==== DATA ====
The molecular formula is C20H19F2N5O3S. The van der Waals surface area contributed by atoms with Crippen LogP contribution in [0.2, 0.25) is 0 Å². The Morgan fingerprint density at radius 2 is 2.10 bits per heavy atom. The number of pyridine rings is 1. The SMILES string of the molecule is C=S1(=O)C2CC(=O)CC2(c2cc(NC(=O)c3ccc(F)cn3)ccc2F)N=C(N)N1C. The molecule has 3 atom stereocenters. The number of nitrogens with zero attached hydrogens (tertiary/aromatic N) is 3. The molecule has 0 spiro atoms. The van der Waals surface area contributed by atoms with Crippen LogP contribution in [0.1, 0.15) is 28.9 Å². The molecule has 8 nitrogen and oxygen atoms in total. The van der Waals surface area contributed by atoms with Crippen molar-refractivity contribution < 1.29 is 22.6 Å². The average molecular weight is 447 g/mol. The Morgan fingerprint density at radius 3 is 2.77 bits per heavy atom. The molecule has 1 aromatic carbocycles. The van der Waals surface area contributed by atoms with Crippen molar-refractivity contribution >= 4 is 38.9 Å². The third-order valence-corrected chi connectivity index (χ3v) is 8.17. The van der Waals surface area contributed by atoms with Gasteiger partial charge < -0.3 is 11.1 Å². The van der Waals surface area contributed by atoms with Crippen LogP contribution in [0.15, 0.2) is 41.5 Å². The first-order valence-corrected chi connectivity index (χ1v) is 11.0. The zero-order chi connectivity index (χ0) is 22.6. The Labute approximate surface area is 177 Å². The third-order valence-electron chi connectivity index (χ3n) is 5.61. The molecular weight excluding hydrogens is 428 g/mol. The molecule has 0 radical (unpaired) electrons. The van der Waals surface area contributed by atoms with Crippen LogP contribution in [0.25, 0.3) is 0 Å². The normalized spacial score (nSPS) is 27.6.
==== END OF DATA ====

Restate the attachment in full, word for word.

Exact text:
The molecular formula is C20H19F2N5O3S. The van der Waals surface area contributed by atoms with Crippen LogP contribution in [0.2, 0.25) is 0 Å². The Morgan fingerprint density at radius 2 is 2.10 bits per heavy atom. The number of pyridine rings is 1. The SMILES string of the molecule is C=S1(=O)C2CC(=O)CC2(c2cc(NC(=O)c3ccc(F)cn3)ccc2F)N=C(N)N1C. The molecule has 3 atom stereocenters. The number of nitrogens with zero attached hydrogens (tertiary/aromatic N) is 3. The molecule has 0 spiro atoms. The van der Waals surface area contributed by atoms with Crippen LogP contribution in [0.1, 0.15) is 28.9 Å². The molecule has 8 nitrogen and oxygen atoms in total. The van der Waals surface area contributed by atoms with Crippen molar-refractivity contribution < 1.29 is 22.6 Å². The average molecular weight is 447 g/mol. The Morgan fingerprint density at radius 3 is 2.77 bits per heavy atom. The molecule has 1 aromatic carbocycles. The van der Waals surface area contributed by atoms with Crippen molar-refractivity contribution >= 4 is 38.9 Å². The third-order valence-corrected chi connectivity index (χ3v) is 8.17. The van der Waals surface area contributed by atoms with Gasteiger partial charge < -0.3 is 11.1 Å². The van der Waals surface area contributed by atoms with Crippen LogP contribution in [0.15, 0.2) is 41.5 Å². The first-order valence-corrected chi connectivity index (χ1v) is 11.0. The zero-order chi connectivity index (χ0) is 22.6. The Labute approximate surface area is 177 Å². The third-order valence-electron chi connectivity index (χ3n) is 5.61. The molecular weight excluding hydrogens is 428 g/mol. The molecule has 0 radical (unpaired) electrons. The van der Waals surface area contributed by atoms with Crippen LogP contribution in [0.25, 0.3) is 0 Å². The normalized spacial score (nSPS) is 27.6.